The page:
Father James (Brendan Gleeson) never knows what he’s going to hear when he slides the panel open in the confessional in his small Irish town.
On this day, a dark declaration prompts him to concede, “Certainly a startling opening line.” The man on the other side of the screen had said he was 7 years old when he was first raped by a now-dead priest and that the assault continued for five years. Now, he plans to kill Father James because there’s no point in killing a bad priest but killing a good one will be a shock.
Starring: Brendan Gleeson.
Rating: R for sexual references, language, brief strong violence and some drug use.
“I’m gonna kill you, Father ... because you’re innocent.” Father James has a week to put his affairs in order in “Calvary,” a title meaning both the place where Christ was crucified and intense questioning or transformation through anguish.
“Calvary,” like its protagonist, is atypical in many ways. The priest found his vocation after the death of his wife and is the father of an adult daughter, Fiona (Kelly Reilly), who recently attempted suicide.
It has a rivulet of black comedy that occasionally comes to the surface as the intensity builds and suspicion moves from one person to the next, like an arrow spinning on a game board but with the highest of stakes.
Written and directed by John Michael McDonagh (“The Guard”), it’s both a small-town version of a locked room mystery and an examination of sins, virtues and the role of the Catholic church and its emissaries in locals’ lives. A convicted killer talks about becoming God as he watched the light go out in his victims’ eyes. When the priest objects, the prisoner replies, “God made me, didn’t he? So he understands me.”
As Father James visits, encounters or tries to counsel or caution parishioners, virtually all of the men emerge as possible suspects. Among them: a butcher (Chris O’Dowd) whose openly unfaithful wife (Orla O’Rourke) has turned him into a cuckold; a rich, miserable loner (Dylan Moran); a cold-hearted physician (Aidan Gillen); a transplanted car mechanic (Isaach de Bankole); an elderly American novelist (M. Emmet Walsh); a bartender (Pat Shortt) falling on hard financial times; and a man (Killian Scott) who pines for female companionship.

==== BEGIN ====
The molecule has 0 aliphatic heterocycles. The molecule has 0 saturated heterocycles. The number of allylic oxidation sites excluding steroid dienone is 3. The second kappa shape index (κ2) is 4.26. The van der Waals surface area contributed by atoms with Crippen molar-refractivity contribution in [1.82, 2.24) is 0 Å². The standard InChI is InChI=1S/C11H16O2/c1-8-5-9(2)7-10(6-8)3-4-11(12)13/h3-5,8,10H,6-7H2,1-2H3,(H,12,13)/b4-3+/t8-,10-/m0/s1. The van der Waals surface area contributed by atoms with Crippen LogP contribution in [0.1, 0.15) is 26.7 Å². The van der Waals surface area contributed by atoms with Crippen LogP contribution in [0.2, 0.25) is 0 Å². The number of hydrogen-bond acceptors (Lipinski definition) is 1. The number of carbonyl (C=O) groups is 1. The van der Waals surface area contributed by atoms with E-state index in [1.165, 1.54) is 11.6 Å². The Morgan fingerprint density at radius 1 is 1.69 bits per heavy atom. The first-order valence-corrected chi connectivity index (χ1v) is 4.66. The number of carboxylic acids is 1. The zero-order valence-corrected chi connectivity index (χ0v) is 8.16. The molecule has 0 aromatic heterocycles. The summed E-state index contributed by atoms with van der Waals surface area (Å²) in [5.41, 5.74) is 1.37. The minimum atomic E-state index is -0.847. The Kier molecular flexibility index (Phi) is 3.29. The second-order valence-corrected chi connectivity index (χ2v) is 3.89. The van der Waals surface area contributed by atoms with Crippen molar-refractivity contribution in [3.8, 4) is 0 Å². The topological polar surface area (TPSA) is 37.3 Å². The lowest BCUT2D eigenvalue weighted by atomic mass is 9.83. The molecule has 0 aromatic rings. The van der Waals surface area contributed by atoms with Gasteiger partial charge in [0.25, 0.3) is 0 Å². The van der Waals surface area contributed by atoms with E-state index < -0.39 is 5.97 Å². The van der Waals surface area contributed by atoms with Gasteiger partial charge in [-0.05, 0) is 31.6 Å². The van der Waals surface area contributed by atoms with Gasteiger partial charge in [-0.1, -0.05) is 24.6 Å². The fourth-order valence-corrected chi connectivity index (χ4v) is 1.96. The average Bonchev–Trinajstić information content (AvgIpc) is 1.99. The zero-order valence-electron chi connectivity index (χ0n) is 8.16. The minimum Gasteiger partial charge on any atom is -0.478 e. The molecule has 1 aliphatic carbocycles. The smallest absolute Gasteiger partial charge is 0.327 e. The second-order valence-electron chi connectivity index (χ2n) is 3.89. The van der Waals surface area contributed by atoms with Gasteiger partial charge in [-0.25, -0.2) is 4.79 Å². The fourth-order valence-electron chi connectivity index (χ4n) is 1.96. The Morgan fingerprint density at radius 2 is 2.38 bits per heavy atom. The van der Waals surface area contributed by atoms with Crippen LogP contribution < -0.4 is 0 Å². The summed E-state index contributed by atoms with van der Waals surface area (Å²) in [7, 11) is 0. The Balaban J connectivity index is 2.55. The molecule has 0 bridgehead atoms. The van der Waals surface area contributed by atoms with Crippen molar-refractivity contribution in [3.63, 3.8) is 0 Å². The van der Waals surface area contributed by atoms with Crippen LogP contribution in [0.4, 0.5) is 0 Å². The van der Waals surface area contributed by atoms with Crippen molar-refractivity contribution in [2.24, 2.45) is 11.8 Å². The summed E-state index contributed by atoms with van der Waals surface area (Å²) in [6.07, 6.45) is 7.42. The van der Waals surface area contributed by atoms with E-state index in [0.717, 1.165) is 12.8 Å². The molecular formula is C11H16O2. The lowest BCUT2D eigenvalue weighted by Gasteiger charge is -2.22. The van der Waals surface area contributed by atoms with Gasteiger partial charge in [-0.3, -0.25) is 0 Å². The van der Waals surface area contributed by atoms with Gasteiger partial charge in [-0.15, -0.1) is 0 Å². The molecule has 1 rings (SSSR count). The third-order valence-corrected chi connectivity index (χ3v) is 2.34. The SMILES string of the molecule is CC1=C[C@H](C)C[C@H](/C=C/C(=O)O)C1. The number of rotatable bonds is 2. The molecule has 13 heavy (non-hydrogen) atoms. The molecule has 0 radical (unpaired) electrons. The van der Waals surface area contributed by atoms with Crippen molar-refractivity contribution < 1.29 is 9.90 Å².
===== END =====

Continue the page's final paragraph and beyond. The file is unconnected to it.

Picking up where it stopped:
Mr. Gleeson certainly looks the role, resembling an older, shaggier, authentically Irish version of Philip Seymour Hoffman’s priest in “Doubt.” However, do not mistake this for one of the wave of religious movies such as “Heaven Is for Real” (coincidentally also with Ms. Reilly) or “God’s Not Dead” that made the rounds of theaters earlier this year.
There aren’t any devoted older ladies who tend to the altar linens. Instead, “Calvary” has bite, bile, temptations, nasty asides and assessments, and references to the pedophilia scandal that scorched the church.
It also boasts stunning backdrops, including isolated, wind-swept beaches on the Atlantic Coast and a small mountain called Knocknarea along with a wood-framed church, music-infused pub and spare priestly bedroom.
The premise is diabolical and grim. The questions thorny. The consequences dire. The virtues hard to come by. The symbolism obvious. And the movie powered by Mr. Gleeson as if his soul depended on it.
Movie editor Barbara Vancheri: firstname.lastname@example.org or 412-263-1632. Read her blog: www.post-gazette.com/madaboutmovies.